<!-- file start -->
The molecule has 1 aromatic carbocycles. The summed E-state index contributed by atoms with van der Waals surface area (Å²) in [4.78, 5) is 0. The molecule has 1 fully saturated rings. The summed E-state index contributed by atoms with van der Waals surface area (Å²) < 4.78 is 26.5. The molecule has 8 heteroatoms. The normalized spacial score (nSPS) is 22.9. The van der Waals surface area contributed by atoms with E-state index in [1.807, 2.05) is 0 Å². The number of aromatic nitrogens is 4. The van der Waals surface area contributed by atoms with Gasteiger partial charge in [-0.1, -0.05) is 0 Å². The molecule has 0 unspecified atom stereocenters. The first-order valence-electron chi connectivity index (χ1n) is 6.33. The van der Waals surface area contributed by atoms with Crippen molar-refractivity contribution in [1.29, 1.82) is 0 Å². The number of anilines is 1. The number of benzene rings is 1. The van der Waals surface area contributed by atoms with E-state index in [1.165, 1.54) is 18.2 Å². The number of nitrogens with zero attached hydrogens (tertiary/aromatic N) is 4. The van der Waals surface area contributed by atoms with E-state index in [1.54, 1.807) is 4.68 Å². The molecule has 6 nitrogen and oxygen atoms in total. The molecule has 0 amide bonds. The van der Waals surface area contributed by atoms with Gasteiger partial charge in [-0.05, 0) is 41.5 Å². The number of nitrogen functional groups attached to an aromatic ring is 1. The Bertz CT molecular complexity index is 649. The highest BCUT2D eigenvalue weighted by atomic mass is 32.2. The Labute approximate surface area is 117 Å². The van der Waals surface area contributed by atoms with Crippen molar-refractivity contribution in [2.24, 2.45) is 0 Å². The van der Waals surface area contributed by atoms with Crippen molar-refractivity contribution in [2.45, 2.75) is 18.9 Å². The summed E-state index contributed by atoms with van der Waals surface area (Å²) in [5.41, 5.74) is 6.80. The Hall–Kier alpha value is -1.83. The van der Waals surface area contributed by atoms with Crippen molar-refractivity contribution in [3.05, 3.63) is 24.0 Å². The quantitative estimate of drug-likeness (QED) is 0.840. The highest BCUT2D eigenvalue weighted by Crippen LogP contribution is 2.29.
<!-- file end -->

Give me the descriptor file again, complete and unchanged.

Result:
The molecule has 1 aromatic carbocycles. The summed E-state index contributed by atoms with van der Waals surface area (Å²) in [4.78, 5) is 0. The molecule has 1 fully saturated rings. The summed E-state index contributed by atoms with van der Waals surface area (Å²) < 4.78 is 26.5. The molecule has 8 heteroatoms. The normalized spacial score (nSPS) is 22.9. The van der Waals surface area contributed by atoms with E-state index in [1.807, 2.05) is 0 Å². The number of aromatic nitrogens is 4. The van der Waals surface area contributed by atoms with Gasteiger partial charge in [-0.1, -0.05) is 0 Å². The molecule has 0 unspecified atom stereocenters. The first-order valence-electron chi connectivity index (χ1n) is 6.33. The van der Waals surface area contributed by atoms with Crippen molar-refractivity contribution in [1.29, 1.82) is 0 Å². The number of anilines is 1. The number of benzene rings is 1. The van der Waals surface area contributed by atoms with E-state index in [1.165, 1.54) is 18.2 Å². The number of nitrogens with zero attached hydrogens (tertiary/aromatic N) is 4. The van der Waals surface area contributed by atoms with E-state index in [1.54, 1.807) is 4.68 Å². The molecule has 6 nitrogen and oxygen atoms in total. The molecule has 0 amide bonds. The van der Waals surface area contributed by atoms with Gasteiger partial charge in [-0.05, 0) is 41.5 Å². The number of nitrogen functional groups attached to an aromatic ring is 1. The Bertz CT molecular complexity index is 649. The highest BCUT2D eigenvalue weighted by atomic mass is 32.2. The Labute approximate surface area is 117 Å². The van der Waals surface area contributed by atoms with Crippen molar-refractivity contribution in [2.24, 2.45) is 0 Å². The van der Waals surface area contributed by atoms with Crippen molar-refractivity contribution in [2.45, 2.75) is 18.9 Å². The summed E-state index contributed by atoms with van der Waals surface area (Å²) in [5.41, 5.74) is 6.80. The Hall–Kier alpha value is -1.83. The van der Waals surface area contributed by atoms with Crippen molar-refractivity contribution in [3.05, 3.63) is 24.0 Å². The quantitative estimate of drug-likeness (QED) is 0.840. The highest BCUT2D eigenvalue weighted by Crippen LogP contribution is 2.29.